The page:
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FAA demands inspections of older 737s

By the CNN Wire Staff
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More Southwest planes inspected
STORY HIGHLIGHTS
  • NEW: The Federal Aviation Administration issues an inspection order for certain 737s
  • Southwest Airlines finds five planes with cracks
  • About 175 planes will be subject to inspection
  • Situation isn't expected to have any impact on Southwest flights Tuesday

(CNN) -- The Federal Aviation Administration issued an emergency Airworthiness Directive Tuesday mandating operators of at least 80 older Boeing 737s to conduct inspections for wear and tear.

The order comes days after a Boeing 737 flown by Southwest Airlines made an emergency landing with a hole in its fuselage.

The planes must be inspected every 500 cycles, which are take-offs and landings, until more can be learned about a Friday incident when a Southwest Airlines plane landed with a hole in its fuselage.

The FAA mandate affects about 80 U.S.-registered 737-300s, 737-400s and 737-500s, mostly operated by Southwest. Another 95 or so aircraft are registered outside the United States.

Watch CNN report on Boeing recommending 737 inspections Video

Each of the 175 or so planes in question has taken off and landed more than 30,000 times and will receive repetitive electromagnetic inspections at regular intervals for fatigue damage.

Planes with less than 30,000 total flight cycles can wait until they reach that level to be inspected, the directive said.

In a separate statement, Boeing said it was working with the FAA, the National Transportation Safety Board and Southwest, and it was preparing a service bulletin to recommend lap joint inspections on certain 737 models.

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NTSB board member Robert Sumwalt said Monday that inspectors have visually checked lap joints in the past but haven't used high-tech monitoring because no one thought that part of the plane was susceptible to cracks. Moving forward, inspectors will test the joints with an electromagnetic process.

The chairman on the U.S. Senate Committee on Commerce, Science and Transportation said in a statement that the American public wants answers to retain confidence in commercial air travel.

"As the details of this unusual incident unfold, we will get a better understanding of what caused the plane's fuselage to tear open," said Sen. Jay Rockefeller, D-West Virginia.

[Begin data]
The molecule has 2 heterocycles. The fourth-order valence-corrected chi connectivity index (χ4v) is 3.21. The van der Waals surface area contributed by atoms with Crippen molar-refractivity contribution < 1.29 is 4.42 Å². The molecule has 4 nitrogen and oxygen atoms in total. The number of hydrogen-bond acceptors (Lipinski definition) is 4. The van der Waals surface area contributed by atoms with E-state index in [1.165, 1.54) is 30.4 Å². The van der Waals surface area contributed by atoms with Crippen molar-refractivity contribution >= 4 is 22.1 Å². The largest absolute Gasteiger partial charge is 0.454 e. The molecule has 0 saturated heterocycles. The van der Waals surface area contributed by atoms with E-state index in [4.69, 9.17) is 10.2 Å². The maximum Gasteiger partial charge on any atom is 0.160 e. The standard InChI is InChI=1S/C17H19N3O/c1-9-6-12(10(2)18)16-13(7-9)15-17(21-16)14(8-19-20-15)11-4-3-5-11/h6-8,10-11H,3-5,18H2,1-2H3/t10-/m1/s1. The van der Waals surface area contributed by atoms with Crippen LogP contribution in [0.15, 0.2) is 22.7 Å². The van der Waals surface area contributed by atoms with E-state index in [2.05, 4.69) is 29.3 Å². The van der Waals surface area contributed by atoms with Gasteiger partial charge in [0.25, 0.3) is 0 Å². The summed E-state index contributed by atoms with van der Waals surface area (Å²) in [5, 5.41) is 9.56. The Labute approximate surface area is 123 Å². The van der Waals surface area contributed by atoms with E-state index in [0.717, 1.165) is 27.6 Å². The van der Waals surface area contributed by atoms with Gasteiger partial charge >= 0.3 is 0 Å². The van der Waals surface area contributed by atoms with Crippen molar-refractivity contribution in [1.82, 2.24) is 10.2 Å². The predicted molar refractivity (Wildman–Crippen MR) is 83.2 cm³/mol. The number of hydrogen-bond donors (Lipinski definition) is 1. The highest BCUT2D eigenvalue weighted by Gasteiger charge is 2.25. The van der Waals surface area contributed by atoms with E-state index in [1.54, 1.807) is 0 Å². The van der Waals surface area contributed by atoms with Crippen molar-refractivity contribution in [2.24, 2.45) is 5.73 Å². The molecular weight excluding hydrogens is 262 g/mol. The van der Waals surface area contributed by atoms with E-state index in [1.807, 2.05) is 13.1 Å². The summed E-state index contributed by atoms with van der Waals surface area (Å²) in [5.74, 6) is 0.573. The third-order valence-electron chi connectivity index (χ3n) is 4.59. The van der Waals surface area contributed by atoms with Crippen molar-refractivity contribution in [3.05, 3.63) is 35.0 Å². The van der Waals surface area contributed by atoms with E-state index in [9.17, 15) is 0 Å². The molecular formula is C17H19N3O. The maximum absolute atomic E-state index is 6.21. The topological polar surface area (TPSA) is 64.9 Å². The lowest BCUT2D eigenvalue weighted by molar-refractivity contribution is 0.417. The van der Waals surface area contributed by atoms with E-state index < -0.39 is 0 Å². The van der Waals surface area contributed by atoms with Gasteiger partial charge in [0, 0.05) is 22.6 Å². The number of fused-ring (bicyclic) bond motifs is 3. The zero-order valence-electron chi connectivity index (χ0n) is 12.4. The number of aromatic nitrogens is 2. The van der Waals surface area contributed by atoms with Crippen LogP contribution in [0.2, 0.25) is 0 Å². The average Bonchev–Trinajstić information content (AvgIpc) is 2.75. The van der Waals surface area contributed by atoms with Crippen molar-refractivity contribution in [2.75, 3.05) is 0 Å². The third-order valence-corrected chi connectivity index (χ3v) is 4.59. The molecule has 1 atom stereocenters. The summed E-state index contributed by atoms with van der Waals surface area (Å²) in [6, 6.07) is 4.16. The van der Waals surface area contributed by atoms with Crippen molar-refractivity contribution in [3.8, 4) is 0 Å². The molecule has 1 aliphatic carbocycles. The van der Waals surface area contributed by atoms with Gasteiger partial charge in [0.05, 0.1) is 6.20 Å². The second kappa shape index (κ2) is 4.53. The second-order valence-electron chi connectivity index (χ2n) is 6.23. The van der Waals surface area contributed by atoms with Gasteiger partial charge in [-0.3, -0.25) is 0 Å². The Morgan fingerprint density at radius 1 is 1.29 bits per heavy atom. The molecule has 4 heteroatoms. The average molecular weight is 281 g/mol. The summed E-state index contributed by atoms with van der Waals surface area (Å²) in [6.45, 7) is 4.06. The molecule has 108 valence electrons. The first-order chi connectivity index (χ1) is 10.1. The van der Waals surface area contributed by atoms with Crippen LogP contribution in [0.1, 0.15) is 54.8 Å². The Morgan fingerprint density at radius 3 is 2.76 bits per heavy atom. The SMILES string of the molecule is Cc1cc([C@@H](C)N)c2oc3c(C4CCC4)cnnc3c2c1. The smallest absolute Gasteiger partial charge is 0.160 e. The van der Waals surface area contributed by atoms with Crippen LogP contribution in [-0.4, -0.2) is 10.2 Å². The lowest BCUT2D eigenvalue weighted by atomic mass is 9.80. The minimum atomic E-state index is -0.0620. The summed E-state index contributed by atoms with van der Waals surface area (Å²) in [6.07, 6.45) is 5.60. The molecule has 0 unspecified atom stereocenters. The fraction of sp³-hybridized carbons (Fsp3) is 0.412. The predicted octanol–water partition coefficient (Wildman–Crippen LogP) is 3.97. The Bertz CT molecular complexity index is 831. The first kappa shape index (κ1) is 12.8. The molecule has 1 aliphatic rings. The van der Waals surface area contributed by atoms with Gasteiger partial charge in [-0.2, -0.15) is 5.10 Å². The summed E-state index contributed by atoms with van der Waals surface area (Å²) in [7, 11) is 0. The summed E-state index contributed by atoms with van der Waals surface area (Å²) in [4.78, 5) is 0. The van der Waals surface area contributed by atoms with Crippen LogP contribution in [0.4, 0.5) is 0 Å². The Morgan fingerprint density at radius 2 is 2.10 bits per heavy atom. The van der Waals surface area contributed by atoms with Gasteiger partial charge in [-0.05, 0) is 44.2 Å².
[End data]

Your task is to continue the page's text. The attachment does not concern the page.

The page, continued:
"I expect the FAA to be painstakingly diligent in reviewing the safety of all aircraft, and to conduct a careful investigation into what caused the cracks that have been discovered on the bodies of these planes."

After Southwest canceled about 600 flights over the weekend to accommodate inspections, the airline said it canceled another 70 flights Monday.

Whitney Eichinger, a spokeswoman for Southwest, said the airline finished its inspections of its fleet of 79 737-300s on Monday night. Five aircraft were found to have subsurface cracking and will need repairs, she said.

The situation will not have any impact on Southwest's flight schedule Tuesday.

Eichinger said all Southwest aircraft that would be covered by the FAA inspection directive have been perused.

She could not say how long it will take to repair the five aircraft and get them back in service. The company is waiting for recommendations from Boeing on how to address the problem.

Pilot explains airplane cabin pressure

Eighteen minutes into Southwest Flight 812 from Phoenix to Sacramento, California, on Friday, a hole five feet long and one foot wide opened in the fuselage, causing the cabin to lose pressure, the NTSB said.

One flight attendant suffered minor injuries, the agency said.

The pilot initially planned to return to Phoenix, but he made an emergency landing at a military base in Yuma, Arizona, after flight attendants reported seeing blue sky through the jet's roof, Sumwalt told reporters.

Sumwalt said the 737 used for Flight 812 had a maintenance check in March at Southwest's Dallas facility, and the jet had no outstanding maintenance issues at the time of the accident, with all its records "positive, up to date, (and) with no discrepancies."

The plane's flight data recorders had no noteworthy information on them, Sumwalt said.

CNN's Mike Ahlers, Ric Ward, Jeanne Meserve and Marnie Hunter contributed to this report.